Pinterest is all the rage in social media. Your members are using it, but should you? Here's some firsthand insight from an avid Pinterest user.
Hello, my name is Alexandra Gekas and I am a Pinterest-a-holic.
Writing this blog requires me to sign myself off of my Pinterest account and put my boards aside, which is no easy task. Pintrest has become a part of my routine, more so than Twitter or Facebook ever were. And I’m not alone in my fandom.
This new platform has piqued the interest of more than 10 million unique visitors a month. Not only has it peaked the interest of millions, it has also kept their interest.
The average Pinterest user spends 15 minutes on the site per visit, which is three minutes longer than the average time spent on Facebook, according to Modea, a Blacksburg, VA,-based advertising agency. People are engaging with Pinterest for an extended period of time.
In case you are unfamiliar, Pinterest is a social media site that allows users to organize their favorite online finds onto different virtual boards, while at the same time being able to browse other users’ boards for inspiration. You are basically pinning your interests all in one place with images that you can see at a glance!
With hundreds of great recipes, fitness tips, fashion ideas, and more, I could spend (and sadly have spent) hours weeding through tons of material. When I want to remember something, I simply pin it to my board so I can refer back to it whenever I want. I’m pinning items such as inspirational quotes, healthy and easy recipes, holiday craft ideas, and do-it-yourself home decorations.
So how are credit unions connected to Pinterest?
To find out, I researched the content that exists on Pinterest. I searched the phrase “credit union.” The only results I found were an advertisement or two, but mostly images of interesting branch locations featuring the architecture.
Then, I searched “bank” and I got mostly pictures of piggy banks.
So I decided to get more specific and searched “credit card.” That hit the mark, but not the mark I was thinking. Cool technology gadgets and fancy holders were the main results.
I might not have found a lot of examples of what credit unions are currently doing on Pinterest, but my search sparked a few ideas about what they could be doing. People's postings could help credit unions better understand their members and potentially fill a financial need.
Here are a few dos and don’ts for adding Pinterest to your social media plan.
DO Promote A Contest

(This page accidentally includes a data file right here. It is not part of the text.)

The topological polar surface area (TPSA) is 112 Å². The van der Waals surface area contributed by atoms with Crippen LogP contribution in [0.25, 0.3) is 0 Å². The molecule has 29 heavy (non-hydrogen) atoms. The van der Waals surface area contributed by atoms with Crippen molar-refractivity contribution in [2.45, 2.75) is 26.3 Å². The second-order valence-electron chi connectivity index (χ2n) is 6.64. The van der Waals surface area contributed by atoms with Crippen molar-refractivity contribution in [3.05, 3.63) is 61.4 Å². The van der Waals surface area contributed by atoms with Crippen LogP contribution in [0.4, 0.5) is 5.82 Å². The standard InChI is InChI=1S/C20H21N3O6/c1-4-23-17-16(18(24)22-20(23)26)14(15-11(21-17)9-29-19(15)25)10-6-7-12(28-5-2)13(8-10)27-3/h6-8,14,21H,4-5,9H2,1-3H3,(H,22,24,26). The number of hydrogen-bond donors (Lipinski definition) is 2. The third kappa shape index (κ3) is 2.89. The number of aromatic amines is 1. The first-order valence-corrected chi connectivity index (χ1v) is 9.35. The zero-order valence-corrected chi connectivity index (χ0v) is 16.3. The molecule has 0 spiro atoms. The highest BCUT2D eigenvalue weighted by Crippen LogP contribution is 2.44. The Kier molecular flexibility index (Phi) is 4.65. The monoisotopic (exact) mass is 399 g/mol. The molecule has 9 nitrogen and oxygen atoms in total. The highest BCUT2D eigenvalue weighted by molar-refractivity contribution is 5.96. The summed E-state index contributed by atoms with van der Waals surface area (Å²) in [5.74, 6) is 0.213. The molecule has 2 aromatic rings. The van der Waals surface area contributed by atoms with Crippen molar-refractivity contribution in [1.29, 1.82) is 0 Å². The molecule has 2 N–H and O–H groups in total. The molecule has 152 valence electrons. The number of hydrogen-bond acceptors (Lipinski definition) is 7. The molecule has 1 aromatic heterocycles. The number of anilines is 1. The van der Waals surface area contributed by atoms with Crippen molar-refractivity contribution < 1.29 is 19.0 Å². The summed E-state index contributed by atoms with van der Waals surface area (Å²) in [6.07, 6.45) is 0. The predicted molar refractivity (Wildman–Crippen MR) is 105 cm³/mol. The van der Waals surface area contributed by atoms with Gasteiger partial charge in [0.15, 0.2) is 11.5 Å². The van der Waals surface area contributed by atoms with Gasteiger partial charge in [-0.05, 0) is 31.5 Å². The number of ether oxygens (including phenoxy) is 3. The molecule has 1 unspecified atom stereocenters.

A furniture company has a small ad on its website promoting a Pinterest Contest called “Pin it to Win it”. The contest encourages visitors to create a board with what their dream would be for a kid’s room, and the prize was to win the furniture pinned on the board.
How could a credit union use this idea? Promote a similar contest on Facebook, Twitter, and your website asking your members to create a board for their dream vacation or what they would do with a $1,000 dollars. Give a prize for the one you think makes the best board. It would be a great way to engage members!
DO Use Pinterest For Research
Nearly 70% of Pinterest visitors are female, with an average age between 25 and 34, according to Mashable. The average household income is more than $100,000, with approximately half of users with kids. If this audience fits your targeting efforts, Pinterest is a great way to gauge some of their interests so you can tailor your marketing and products to serve their needs.
DO Share Relevant Financial Tips
One of my favorite things about Pinterest is all the wonderful ideas and tips you get from users. Have a great tip on cost savings that you want to share with members? This is can be a good forum. But remember, users don’t look at the name on the pinner, we look at the image and the caption only. If you don’t appeal to us right away, then there isn’t much hope you will get us to repin your post, let alone click on it.
DON’T Use Pinterest To Advertise
Pinterest is not a good place to take a picture and post your latest flyer. Users can tell it’s an advertisement and, quite frankly, that makes Pinterest users angry. So pin wisely.
There is still a lot to learn about this platform and how it can help businesses reach a larger audience. Meanwhile, I’ll keep pinning and researching how others are using the platform. Stay tuned for more in the coming months …